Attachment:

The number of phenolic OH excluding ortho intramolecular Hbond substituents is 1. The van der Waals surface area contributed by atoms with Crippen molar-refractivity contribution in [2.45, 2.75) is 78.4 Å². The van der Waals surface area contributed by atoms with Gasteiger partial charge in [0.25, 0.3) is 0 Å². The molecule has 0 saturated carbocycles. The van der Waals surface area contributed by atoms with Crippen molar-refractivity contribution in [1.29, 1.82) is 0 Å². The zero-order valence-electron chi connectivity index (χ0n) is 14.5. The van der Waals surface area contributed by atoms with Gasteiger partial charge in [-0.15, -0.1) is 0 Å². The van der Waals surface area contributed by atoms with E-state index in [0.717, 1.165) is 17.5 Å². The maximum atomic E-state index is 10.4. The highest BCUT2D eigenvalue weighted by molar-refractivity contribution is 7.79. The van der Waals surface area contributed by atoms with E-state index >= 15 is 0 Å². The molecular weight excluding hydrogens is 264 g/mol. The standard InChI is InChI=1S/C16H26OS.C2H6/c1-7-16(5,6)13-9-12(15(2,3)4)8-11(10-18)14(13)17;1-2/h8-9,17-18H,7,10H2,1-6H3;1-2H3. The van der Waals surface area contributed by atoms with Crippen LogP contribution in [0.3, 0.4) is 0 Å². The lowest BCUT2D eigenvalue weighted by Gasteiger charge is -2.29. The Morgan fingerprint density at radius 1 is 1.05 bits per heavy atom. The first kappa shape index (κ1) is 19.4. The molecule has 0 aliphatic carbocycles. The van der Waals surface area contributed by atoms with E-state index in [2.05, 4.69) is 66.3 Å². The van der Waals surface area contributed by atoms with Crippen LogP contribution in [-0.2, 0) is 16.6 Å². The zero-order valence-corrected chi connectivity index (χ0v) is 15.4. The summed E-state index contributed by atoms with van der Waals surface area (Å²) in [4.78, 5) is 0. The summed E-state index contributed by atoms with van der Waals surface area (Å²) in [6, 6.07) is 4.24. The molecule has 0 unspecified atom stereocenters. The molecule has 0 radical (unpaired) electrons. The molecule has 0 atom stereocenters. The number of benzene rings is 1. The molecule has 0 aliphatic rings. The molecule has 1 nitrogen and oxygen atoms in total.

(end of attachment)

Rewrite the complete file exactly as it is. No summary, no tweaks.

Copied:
The number of phenolic OH excluding ortho intramolecular Hbond substituents is 1. The van der Waals surface area contributed by atoms with Crippen molar-refractivity contribution in [2.45, 2.75) is 78.4 Å². The van der Waals surface area contributed by atoms with Gasteiger partial charge in [0.25, 0.3) is 0 Å². The molecule has 0 saturated carbocycles. The van der Waals surface area contributed by atoms with Crippen molar-refractivity contribution in [1.29, 1.82) is 0 Å². The zero-order valence-electron chi connectivity index (χ0n) is 14.5. The van der Waals surface area contributed by atoms with Gasteiger partial charge in [-0.15, -0.1) is 0 Å². The van der Waals surface area contributed by atoms with E-state index in [0.717, 1.165) is 17.5 Å². The maximum atomic E-state index is 10.4. The highest BCUT2D eigenvalue weighted by molar-refractivity contribution is 7.79. The van der Waals surface area contributed by atoms with E-state index >= 15 is 0 Å². The molecular weight excluding hydrogens is 264 g/mol. The standard InChI is InChI=1S/C16H26OS.C2H6/c1-7-16(5,6)13-9-12(15(2,3)4)8-11(10-18)14(13)17;1-2/h8-9,17-18H,7,10H2,1-6H3;1-2H3. The van der Waals surface area contributed by atoms with Crippen LogP contribution in [0.3, 0.4) is 0 Å². The lowest BCUT2D eigenvalue weighted by Gasteiger charge is -2.29. The Morgan fingerprint density at radius 1 is 1.05 bits per heavy atom. The first kappa shape index (κ1) is 19.4. The molecule has 0 aliphatic carbocycles. The van der Waals surface area contributed by atoms with E-state index in [2.05, 4.69) is 66.3 Å². The van der Waals surface area contributed by atoms with Crippen LogP contribution in [-0.2, 0) is 16.6 Å². The zero-order valence-corrected chi connectivity index (χ0v) is 15.4. The summed E-state index contributed by atoms with van der Waals surface area (Å²) in [4.78, 5) is 0. The summed E-state index contributed by atoms with van der Waals surface area (Å²) in [6, 6.07) is 4.24. The molecule has 0 unspecified atom stereocenters. The molecule has 0 radical (unpaired) electrons. The molecule has 0 atom stereocenters. The number of benzene rings is 1. The molecule has 0 aliphatic rings. The molecule has 1 nitrogen and oxygen atoms in total.